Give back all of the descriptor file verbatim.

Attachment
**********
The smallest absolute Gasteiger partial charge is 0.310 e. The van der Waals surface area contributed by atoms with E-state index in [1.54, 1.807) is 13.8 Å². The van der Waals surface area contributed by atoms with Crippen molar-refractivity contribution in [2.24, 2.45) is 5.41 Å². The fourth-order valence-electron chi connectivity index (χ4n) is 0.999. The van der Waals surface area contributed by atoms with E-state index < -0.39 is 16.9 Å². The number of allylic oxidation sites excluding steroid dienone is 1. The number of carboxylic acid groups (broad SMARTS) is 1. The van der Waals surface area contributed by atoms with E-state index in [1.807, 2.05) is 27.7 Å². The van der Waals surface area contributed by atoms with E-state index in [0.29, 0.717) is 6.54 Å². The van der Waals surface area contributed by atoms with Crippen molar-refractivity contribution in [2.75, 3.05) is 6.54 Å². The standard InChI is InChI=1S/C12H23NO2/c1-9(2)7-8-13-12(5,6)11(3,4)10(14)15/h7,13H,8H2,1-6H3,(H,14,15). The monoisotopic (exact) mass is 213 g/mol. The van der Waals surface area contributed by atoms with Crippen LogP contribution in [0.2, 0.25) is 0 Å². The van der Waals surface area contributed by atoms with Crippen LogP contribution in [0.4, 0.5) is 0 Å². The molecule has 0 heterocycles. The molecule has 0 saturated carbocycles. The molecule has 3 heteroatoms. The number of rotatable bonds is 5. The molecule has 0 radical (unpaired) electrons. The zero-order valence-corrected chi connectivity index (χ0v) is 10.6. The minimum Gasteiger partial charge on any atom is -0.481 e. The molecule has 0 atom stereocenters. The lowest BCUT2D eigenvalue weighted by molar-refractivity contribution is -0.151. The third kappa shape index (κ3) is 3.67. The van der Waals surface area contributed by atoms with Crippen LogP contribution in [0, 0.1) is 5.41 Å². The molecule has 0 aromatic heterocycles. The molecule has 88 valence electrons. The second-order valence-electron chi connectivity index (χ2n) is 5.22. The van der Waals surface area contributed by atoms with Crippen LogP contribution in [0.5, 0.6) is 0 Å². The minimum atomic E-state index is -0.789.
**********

The smallest absolute Gasteiger partial charge is 0.310 e. The van der Waals surface area contributed by atoms with E-state index in [1.54, 1.807) is 13.8 Å². The van der Waals surface area contributed by atoms with Crippen molar-refractivity contribution in [2.24, 2.45) is 5.41 Å². The fourth-order valence-electron chi connectivity index (χ4n) is 0.999. The van der Waals surface area contributed by atoms with E-state index < -0.39 is 16.9 Å². The number of allylic oxidation sites excluding steroid dienone is 1. The number of carboxylic acid groups (broad SMARTS) is 1. The van der Waals surface area contributed by atoms with E-state index in [1.807, 2.05) is 27.7 Å². The van der Waals surface area contributed by atoms with E-state index in [0.29, 0.717) is 6.54 Å². The van der Waals surface area contributed by atoms with Crippen molar-refractivity contribution in [2.75, 3.05) is 6.54 Å². The standard InChI is InChI=1S/C12H23NO2/c1-9(2)7-8-13-12(5,6)11(3,4)10(14)15/h7,13H,8H2,1-6H3,(H,14,15). The monoisotopic (exact) mass is 213 g/mol. The van der Waals surface area contributed by atoms with Crippen LogP contribution in [0.2, 0.25) is 0 Å². The van der Waals surface area contributed by atoms with Crippen LogP contribution in [0.4, 0.5) is 0 Å². The molecule has 0 heterocycles. The molecule has 0 saturated carbocycles. The molecule has 3 heteroatoms. The number of rotatable bonds is 5. The molecule has 0 radical (unpaired) electrons. The zero-order valence-corrected chi connectivity index (χ0v) is 10.6. The minimum Gasteiger partial charge on any atom is -0.481 e. The molecule has 0 atom stereocenters. The lowest BCUT2D eigenvalue weighted by molar-refractivity contribution is -0.151. The third kappa shape index (κ3) is 3.67. The van der Waals surface area contributed by atoms with Crippen LogP contribution in [0, 0.1) is 5.41 Å². The molecule has 0 aromatic heterocycles. The molecule has 88 valence electrons. The second-order valence-electron chi connectivity index (χ2n) is 5.22. The van der Waals surface area contributed by atoms with Crippen LogP contribution in [0.5, 0.6) is 0 Å². The minimum atomic E-state index is -0.789.